He says it with a sparkle in his eye, as if there's some kind of lurking sarcasm about how we reporters come out to spring practice and take "football in shorts" so seriously.
I do believe there are telling moves a coach makes during the spring, though, and that's probably why we're forbidden from reporting the in-practice maneuverings without a player actually reporting it himself.
Like Kelvin Beachum, who became certified yesterday, I believe, as the Steelers' No. 6 offensive lineman, my news angle of the day.
"That would be Kelvin Beachum moving from center to right tackle today, Mike."
"Beach, in the news!" Tomlin said with a laugh.
First, "Beach" had to report it himself.
"They gave me an opportunity to start at right tackle today, and I also got some reps at guard, and then still working on my snapping, so it was a little bit all over the place today, a good day," Beachum said.
I asked Beachum about his off-season work with a former player who also went from center (in college) to right tackle (with the Steelers) in his day, Tunch Ilkin.
"It's working out," Beachum said.
And the punch? The fabled "Tunch Punch"?
"It's getting better," Beachum said. "My hand speed and all of those things are starting to improve. Me and Dave, you just saw us out there working on the things he left for us. We've been working on it."
Beachum worked late after practice with David DeCastro after the two second-year players were reunited on the Steelers' right side during practice.
The most predictable Tomlin quote of the spring was uttered Monday.
Tomlin said this:
It's almost the same thing Larry Foote told me Tuesday after I asked him about the first-round pick's progress on the field.
"You can't tell without pads, but he looks athletic," said Foote. "Me and Butts (LB coach Keith Butler) were talking – you've always got to compare him to the other guys – but it looks like he's going to catch more interceptions. He's more athletic."
As I've reported here a few times, Jones is very fluid dropping into coverage and has soft hands. He's also getting down the field quickly in special-teams drills. In fact, Jones beat one of the ILB candidates, Marshall McFadden, by 5 to 10 yards during a kick coverage drill that involved dodging players who were holding pad shields. It made me think that Jones could run as well as any ILB dropping into coverage.
"Noooooooo," Foote said. "No. Nah. He's a little tall, lanky."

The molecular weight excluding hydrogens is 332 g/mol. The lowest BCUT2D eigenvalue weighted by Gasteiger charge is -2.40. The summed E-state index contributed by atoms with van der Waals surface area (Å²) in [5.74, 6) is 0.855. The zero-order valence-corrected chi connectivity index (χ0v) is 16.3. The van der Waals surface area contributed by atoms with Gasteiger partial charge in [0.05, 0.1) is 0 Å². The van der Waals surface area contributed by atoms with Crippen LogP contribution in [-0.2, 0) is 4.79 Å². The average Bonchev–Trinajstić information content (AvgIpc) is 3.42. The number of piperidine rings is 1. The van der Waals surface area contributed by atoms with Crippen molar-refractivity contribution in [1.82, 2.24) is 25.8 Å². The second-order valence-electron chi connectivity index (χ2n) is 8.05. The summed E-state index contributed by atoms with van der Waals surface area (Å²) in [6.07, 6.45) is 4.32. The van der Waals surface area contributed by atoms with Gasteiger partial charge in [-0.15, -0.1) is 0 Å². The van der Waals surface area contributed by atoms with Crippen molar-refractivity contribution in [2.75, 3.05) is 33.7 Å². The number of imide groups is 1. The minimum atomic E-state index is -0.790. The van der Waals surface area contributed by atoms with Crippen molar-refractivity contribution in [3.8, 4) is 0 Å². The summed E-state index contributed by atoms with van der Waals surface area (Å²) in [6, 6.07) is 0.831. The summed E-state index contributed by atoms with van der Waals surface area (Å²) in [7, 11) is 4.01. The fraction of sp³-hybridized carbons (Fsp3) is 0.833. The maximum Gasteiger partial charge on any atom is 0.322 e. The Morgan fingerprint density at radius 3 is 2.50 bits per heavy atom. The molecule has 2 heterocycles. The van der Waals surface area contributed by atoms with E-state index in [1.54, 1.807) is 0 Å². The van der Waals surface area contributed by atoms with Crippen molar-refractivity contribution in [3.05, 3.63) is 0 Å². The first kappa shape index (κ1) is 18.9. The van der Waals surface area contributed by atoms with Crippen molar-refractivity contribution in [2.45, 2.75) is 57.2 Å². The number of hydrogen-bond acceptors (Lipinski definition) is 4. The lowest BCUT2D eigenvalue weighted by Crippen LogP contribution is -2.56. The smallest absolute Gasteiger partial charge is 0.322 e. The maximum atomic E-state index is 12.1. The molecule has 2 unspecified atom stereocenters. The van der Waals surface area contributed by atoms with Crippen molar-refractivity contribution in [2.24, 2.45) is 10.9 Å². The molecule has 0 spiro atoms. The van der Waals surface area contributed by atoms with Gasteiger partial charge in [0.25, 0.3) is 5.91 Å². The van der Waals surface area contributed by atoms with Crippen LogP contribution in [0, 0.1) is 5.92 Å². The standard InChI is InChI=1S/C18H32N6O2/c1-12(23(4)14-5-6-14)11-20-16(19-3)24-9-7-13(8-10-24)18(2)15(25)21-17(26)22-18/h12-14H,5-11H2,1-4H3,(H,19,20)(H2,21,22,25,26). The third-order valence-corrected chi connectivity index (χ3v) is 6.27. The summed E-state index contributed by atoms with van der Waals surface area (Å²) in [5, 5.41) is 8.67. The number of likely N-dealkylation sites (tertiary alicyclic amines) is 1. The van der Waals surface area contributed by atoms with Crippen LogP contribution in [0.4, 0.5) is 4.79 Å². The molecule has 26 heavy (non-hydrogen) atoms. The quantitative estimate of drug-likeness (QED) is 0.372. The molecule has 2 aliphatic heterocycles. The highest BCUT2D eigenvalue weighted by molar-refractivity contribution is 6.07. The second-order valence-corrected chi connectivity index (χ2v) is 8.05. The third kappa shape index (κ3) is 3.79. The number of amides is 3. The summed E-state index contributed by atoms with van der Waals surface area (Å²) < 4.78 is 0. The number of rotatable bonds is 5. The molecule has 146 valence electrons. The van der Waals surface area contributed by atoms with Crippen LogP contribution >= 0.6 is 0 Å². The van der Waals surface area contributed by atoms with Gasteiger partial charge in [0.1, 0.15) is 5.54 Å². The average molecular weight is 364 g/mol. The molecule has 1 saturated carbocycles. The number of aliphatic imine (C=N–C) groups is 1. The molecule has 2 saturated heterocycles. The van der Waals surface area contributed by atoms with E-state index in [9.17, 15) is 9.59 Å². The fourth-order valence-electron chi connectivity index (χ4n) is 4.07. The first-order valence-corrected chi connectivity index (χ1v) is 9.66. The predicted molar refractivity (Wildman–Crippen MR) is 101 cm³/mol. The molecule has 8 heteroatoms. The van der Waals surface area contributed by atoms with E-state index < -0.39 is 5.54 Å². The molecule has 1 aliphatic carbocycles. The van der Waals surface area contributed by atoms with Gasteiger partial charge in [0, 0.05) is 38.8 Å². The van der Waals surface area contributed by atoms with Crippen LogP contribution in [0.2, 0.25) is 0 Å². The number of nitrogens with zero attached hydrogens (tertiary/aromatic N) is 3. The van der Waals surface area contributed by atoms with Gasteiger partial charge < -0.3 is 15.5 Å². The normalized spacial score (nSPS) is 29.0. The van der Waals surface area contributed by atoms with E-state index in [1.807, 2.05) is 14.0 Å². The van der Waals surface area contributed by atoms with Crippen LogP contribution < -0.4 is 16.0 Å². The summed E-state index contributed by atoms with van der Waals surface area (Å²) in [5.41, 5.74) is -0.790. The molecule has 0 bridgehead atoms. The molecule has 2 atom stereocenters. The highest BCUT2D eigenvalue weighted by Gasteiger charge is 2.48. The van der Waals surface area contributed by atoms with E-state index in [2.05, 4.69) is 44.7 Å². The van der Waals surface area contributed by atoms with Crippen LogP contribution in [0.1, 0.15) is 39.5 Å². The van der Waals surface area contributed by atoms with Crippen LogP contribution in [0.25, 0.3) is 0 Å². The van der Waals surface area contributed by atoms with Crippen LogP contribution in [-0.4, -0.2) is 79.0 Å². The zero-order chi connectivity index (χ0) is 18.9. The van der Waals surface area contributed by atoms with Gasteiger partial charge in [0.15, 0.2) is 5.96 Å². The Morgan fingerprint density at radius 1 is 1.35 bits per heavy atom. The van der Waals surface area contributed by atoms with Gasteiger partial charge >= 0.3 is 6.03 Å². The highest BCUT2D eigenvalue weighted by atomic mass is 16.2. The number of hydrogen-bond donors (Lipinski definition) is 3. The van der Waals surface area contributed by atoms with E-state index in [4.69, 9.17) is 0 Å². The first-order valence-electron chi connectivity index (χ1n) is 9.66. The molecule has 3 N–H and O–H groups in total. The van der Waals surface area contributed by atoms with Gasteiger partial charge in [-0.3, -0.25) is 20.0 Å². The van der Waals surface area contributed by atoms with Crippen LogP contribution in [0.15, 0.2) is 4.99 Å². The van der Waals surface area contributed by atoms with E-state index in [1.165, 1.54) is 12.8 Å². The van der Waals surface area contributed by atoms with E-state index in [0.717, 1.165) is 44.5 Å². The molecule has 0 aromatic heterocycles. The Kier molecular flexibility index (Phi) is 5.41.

But Jones is the same size – 6-2, 245 – as Chad Brown when Brown came out, and Brown played ILB his first three seasons.
"Yeah," Foote conceded, "he's going to do some inside stuff. There's a package. He's going to do some inside stuff, but he does look fluid, like he can open his hips, he can catch the ball."
But, Jones won't stand up at the point in the run game like James Harrison, will he?
"No. Nobody's like James, but he could do a good job," Foote said. "He's going to line up and go one on one. We've got Jason Worilds, who can play. We've got guys. So there's not a rush for him – although your first-rounder is a rush. But he's going to help us. We need him."
SAME OL' ANSWERS
Speaking of inside linebackers, I have also reported here a few times that Lawrence Timmons appears thicker, more stout, stronger, this spring. Is he? And do I ask him that every year?
"Yeah, you do," he said. "But I'm still the same Lawrence, man. I'm still 245."
OK, onto another yearly topic: When's the throwing competition this spring?
"I don't think there's going to be one this year. There's no competition," said Timmons, who lost last season's "Bomb Off" by a yard.
What about Ben Roethlisberger? Can't he heave it 65, maybe 70 yards?
"I've never seen Ben do it," Timmons said. "I think he's like a 55, 60 guy."
You're a 70 guy, right?
"Seventy yards, yeah."
Was Byron Leftwich your only competition?
"Yeah, he beat me by a yard last year," Timmons said. "But Troy Smith was like 68 or 69."
"Nah. But the other kid looks like he has a strong arm," Timmons said of John Parker Wilson.
While Timmons hasn't thrown a linebacker option pass yet this spring, he did make a diving interception of a low Gradkowski pass during red-zone work.
Cameron Heyward mentioned him the other day, "Big A," the retired great Aaron Smith, who has been helping Heyward this spring.
And so there was Smith on Tuesday looking coachly in his white golf shirt tucked into navy blue shorts, with the rope of a whistle hanging out of the front of his shorts pocket.
"Oh this?" Smith asked as he pulled the rope. "These are just my keys," he said, as he denied any current interest in coaching.
"You realize these guys have to really work," Smith said.
But Smith admitted it's a possibility down the road because he loves the game as much as those coaches out there grinding away at their jobs.
"Being home for the kids is great," Smith said of early retirement. "But I would also like for them to see me working, too."
It just won't happen right away. Smith's coaching Class A basketball for his kids' school district, and is razor fit from playing so much basketball, his "first love."
"I go out and do some old basketball drills in the driveway, come back in all sweaty, and my wife thinks I'm nuts," he said. "I think that obsession with doing something for the 2,001st time – instead of saying ‘I've done this 2,000 times; that's enough' – is what separates those of us who've made it from all the great athletes out there who didn't."
Smith continued to wax philosophically about what it takes to play this game, and what the Steelers do to facilitate those kinds of athletes, like a coach in search of his flock.
It won't be too long for the "Big A."